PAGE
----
• In the polymer of the adhesive layer, the aldehyde groups within the molecule can be set apart from the polymer backbone by a spacer. This may be advantageous in particular in oxidized polyethylene glycol or polyvinyl alcohol. The polymers carrying aldehyde groups can be strengthened with polymers carrying no aldehyde groups, such as, in particular, polyvinyl alcohol and/or carboxymethylcellulose.
  • The proportion of glucose units oxidized to the aldehyde in the dextran polyaldehyde contained in the adhesive layer is advantageously at least 20%, preferably 35 to 100%, and in particular 50 to 85%. By means of a high proportion of glucose units oxidized to the aldehyde, a multiplicity of covalent bonds is obtained and, consequently, a strong adhesive connection between implant and body tissue.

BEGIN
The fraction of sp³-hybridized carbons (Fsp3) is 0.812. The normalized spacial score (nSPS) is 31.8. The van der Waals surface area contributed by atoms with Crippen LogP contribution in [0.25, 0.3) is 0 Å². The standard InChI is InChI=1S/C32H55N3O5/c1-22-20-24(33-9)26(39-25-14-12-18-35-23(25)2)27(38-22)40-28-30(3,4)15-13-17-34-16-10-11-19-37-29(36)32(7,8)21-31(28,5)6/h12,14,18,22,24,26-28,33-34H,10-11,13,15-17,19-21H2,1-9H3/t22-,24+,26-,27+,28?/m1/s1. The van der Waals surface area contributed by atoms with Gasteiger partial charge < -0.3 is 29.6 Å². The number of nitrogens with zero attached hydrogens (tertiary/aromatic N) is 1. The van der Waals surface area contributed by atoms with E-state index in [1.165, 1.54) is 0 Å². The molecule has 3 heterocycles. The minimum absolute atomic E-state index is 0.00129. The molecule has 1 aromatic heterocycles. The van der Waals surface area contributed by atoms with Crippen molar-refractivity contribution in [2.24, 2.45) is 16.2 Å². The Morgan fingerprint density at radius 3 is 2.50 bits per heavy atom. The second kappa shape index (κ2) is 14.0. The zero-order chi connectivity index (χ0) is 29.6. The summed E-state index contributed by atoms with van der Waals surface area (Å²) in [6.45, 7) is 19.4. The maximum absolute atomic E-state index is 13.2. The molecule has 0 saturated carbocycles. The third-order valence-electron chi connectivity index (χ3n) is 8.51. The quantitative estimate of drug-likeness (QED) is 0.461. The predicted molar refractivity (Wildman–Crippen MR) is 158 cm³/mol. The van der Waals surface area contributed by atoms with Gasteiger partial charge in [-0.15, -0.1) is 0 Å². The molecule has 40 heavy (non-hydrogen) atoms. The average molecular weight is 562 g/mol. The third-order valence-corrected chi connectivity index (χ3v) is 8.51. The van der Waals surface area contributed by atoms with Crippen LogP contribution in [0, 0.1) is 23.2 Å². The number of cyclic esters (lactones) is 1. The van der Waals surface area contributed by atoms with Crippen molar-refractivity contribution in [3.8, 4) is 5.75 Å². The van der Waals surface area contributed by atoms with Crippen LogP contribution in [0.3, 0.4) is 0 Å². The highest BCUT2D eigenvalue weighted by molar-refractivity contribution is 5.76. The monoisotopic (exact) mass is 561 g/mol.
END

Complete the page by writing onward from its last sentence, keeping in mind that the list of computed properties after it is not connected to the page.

• The adhesive layer of the implant according to the invention can be connected to the planar support in different ways. For example, the adhesive layer can be produced as a separate layer or membrane which is then connected to the support of the implant. It is preferable to form the adhesive layer directly on the support. The adhesive layer can be connected to the support by exploiting adhesion properties of the adhesive layer or, if appropriate, by using an additional and in particular absorbable adhesive agent. The adhesive layer can be formed on the support by means of the at least still partially liquid or tacky material of the adhesive layer being brought into contact with the support and then dried. Thus, for example, the support can be immersed in a solution of the polymer of the adhesive layer or can be coated with this solution, and the adhesive layer can then be formed by drying in air or lyophilization. It is also possible to apply the material of the adhesive layer in the form of a sprayed-on layer, in particular a spray-bonded nonwoven, to the support. Other known coating possibilities are also possible. The adhesive layer can be prefabricated by simple drying of solutions. Porous adhesive layers are obtained in particular by lyophilization of solutions, and a highly aerated structure is obtainable if the solutions are foamed prior to lyophilization or if quite large hollow spaces are created by addition of crushed ice prior to the freeze-drying of the solution. One-sided adhesive layers can be created by pressing the planar support onto a lyophilized structure. Two-sided adhesive layer structures can be obtained by pressing the planar support between two for example lyophilized structures.